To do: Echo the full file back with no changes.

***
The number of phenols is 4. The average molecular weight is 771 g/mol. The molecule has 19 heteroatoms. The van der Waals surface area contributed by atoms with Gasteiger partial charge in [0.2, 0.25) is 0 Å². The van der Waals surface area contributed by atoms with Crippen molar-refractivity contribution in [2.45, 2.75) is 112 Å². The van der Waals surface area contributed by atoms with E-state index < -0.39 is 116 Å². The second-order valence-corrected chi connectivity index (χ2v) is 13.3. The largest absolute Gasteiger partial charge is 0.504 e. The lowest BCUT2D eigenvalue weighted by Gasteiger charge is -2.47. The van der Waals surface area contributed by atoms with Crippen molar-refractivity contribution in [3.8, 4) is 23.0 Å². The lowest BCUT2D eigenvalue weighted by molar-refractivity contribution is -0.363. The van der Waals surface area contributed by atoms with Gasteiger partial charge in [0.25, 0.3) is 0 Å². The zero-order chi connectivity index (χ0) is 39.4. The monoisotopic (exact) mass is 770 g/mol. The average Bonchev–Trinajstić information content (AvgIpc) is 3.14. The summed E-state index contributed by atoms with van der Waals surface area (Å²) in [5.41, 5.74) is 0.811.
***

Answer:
The number of phenols is 4. The average molecular weight is 771 g/mol. The molecule has 19 heteroatoms. The van der Waals surface area contributed by atoms with Gasteiger partial charge in [0.2, 0.25) is 0 Å². The van der Waals surface area contributed by atoms with Crippen molar-refractivity contribution in [2.45, 2.75) is 112 Å². The van der Waals surface area contributed by atoms with E-state index < -0.39 is 116 Å². The second-order valence-corrected chi connectivity index (χ2v) is 13.3. The largest absolute Gasteiger partial charge is 0.504 e. The lowest BCUT2D eigenvalue weighted by Gasteiger charge is -2.47. The van der Waals surface area contributed by atoms with Crippen molar-refractivity contribution in [3.8, 4) is 23.0 Å². The lowest BCUT2D eigenvalue weighted by molar-refractivity contribution is -0.363. The van der Waals surface area contributed by atoms with Gasteiger partial charge in [0.25, 0.3) is 0 Å². The zero-order chi connectivity index (χ0) is 39.4. The monoisotopic (exact) mass is 770 g/mol. The average Bonchev–Trinajstić information content (AvgIpc) is 3.14. The summed E-state index contributed by atoms with van der Waals surface area (Å²) in [5.41, 5.74) is 0.811.